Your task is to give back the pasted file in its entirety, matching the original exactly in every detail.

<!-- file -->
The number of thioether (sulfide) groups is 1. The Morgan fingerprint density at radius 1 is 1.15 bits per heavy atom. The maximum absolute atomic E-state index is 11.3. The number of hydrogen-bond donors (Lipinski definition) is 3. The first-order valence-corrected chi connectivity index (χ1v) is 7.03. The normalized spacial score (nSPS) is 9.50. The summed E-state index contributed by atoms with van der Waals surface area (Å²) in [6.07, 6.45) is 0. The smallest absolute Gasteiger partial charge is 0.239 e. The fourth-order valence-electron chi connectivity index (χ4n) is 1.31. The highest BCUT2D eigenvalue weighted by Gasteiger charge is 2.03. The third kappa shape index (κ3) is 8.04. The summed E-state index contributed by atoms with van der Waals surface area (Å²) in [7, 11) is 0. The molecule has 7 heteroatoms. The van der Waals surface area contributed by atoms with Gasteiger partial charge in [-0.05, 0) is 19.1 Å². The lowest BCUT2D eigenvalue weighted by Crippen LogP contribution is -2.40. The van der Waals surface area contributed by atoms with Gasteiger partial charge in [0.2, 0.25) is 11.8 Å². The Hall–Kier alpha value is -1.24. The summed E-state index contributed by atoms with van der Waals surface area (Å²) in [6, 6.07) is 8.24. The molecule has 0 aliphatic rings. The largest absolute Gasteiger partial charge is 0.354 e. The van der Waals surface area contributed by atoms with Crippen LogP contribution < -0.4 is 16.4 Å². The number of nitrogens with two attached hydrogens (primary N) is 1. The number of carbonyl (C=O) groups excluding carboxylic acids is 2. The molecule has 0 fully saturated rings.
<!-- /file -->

The number of thioether (sulfide) groups is 1. The Morgan fingerprint density at radius 1 is 1.15 bits per heavy atom. The maximum absolute atomic E-state index is 11.3. The number of hydrogen-bond donors (Lipinski definition) is 3. The first-order valence-corrected chi connectivity index (χ1v) is 7.03. The normalized spacial score (nSPS) is 9.50. The summed E-state index contributed by atoms with van der Waals surface area (Å²) in [6.07, 6.45) is 0. The smallest absolute Gasteiger partial charge is 0.239 e. The fourth-order valence-electron chi connectivity index (χ4n) is 1.31. The highest BCUT2D eigenvalue weighted by Gasteiger charge is 2.03. The third kappa shape index (κ3) is 8.04. The summed E-state index contributed by atoms with van der Waals surface area (Å²) in [7, 11) is 0. The molecule has 7 heteroatoms. The van der Waals surface area contributed by atoms with Gasteiger partial charge in [-0.05, 0) is 19.1 Å². The lowest BCUT2D eigenvalue weighted by Crippen LogP contribution is -2.40. The van der Waals surface area contributed by atoms with Gasteiger partial charge in [0.2, 0.25) is 11.8 Å². The Hall–Kier alpha value is -1.24. The summed E-state index contributed by atoms with van der Waals surface area (Å²) in [6, 6.07) is 8.24. The molecule has 0 aliphatic rings. The largest absolute Gasteiger partial charge is 0.354 e. The van der Waals surface area contributed by atoms with Crippen LogP contribution < -0.4 is 16.4 Å². The number of nitrogens with two attached hydrogens (primary N) is 1. The number of carbonyl (C=O) groups excluding carboxylic acids is 2. The molecule has 0 fully saturated rings.